Sacred Space and Japanese Art at the Spencer Museum of Art
Entry by YeGee Kwon
This print introduces Rokuharamitsuji in Kyoto as the seventeenth station on the Saikoku pilgrimage route and highlights the story of Kūya (903–972), the prominent traveling monk and founder of the temple. The upper part of the print shows the Rokuharamitsuji precinct, while the lower section depicts Kūya wearing a hood and beating an iron bowl. An attendant monk next to Kūya is pulling a cart with a portable shrine that enshrines a sculpture of an Eleven-headed Kannon. According to legend, in 951 when a terrible plague occurred in Kyoto, Kūya carved this sculpture of Eleven-headed Kannon and pulled it around the city in a cart to stop the plague and pray for the souls of those who died in the plague. Kūya then founded Rokuharamitsuji.
As a sacred space dedicated to Kūya and Kannon, Rokuharamitsuji has attracted believers seeking salvation of themselves, their living family members, and deceased ancestors. Today a Kannon sculpture, said to be by Kūya, is concealed inside the main hall as a secret image, which is only open to the public once every twelve years. Nevertheless, devotees continue to visit the temple to pray to the benevolent deity. Moreover, every August Rokuharmitsuji is packed with people participating in a memorial service calledMandōe (Buddhist lantern festival) that invites spirits of the dead to this location with 10,000 lanterns.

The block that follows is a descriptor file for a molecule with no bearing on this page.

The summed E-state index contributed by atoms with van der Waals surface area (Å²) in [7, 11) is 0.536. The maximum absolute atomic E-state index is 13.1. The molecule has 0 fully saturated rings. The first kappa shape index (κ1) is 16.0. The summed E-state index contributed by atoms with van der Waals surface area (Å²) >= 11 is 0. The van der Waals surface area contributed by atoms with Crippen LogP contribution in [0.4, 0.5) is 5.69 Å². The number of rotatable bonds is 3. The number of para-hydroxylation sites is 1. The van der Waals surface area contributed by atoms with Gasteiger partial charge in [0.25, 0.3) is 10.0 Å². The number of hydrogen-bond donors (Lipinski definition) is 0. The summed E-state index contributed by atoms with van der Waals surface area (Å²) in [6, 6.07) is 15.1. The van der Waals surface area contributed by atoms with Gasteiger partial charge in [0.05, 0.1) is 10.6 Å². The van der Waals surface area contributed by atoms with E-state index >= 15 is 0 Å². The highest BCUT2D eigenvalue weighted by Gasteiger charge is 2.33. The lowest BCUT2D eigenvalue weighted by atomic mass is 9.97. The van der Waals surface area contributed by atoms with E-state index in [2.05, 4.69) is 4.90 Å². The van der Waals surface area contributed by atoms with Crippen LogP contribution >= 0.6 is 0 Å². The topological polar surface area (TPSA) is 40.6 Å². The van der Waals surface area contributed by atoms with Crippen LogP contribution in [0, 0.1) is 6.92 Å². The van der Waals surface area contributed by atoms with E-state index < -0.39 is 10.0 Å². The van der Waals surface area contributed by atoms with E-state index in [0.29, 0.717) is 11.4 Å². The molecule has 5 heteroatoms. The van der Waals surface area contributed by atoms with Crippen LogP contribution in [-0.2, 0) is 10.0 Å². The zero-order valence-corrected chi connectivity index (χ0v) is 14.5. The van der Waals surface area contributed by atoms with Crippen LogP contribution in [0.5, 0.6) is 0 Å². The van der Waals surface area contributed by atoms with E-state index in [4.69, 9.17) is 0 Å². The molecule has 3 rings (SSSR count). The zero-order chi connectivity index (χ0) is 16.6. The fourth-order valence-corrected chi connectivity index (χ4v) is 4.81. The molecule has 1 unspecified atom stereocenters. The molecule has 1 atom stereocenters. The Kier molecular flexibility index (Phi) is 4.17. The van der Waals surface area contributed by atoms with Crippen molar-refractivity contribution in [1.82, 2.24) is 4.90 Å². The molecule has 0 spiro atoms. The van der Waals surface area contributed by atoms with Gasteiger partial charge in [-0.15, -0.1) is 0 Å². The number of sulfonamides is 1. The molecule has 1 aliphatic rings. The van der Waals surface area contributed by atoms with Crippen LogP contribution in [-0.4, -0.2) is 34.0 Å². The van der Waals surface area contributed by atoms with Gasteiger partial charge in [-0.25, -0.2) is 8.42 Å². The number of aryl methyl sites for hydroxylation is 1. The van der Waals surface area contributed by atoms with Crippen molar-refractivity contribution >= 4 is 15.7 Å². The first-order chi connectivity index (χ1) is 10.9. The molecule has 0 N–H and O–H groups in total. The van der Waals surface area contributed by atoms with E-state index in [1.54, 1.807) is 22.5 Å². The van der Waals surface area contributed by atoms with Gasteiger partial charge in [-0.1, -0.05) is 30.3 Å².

Rokuharamitsuji (Number 17) from the seriesSaikoku sanjūsansho, Kannon reigenki ( Thirty-three temple pilgrimage of the western country, chronicle of Kannon miracles)
Japan, Utagawa Kunisada (1786–1864) and Utagawa Hiroshige II (1826–1869)
1858–1859, Edo period (1615–1868)
36.4 x 25.5 cm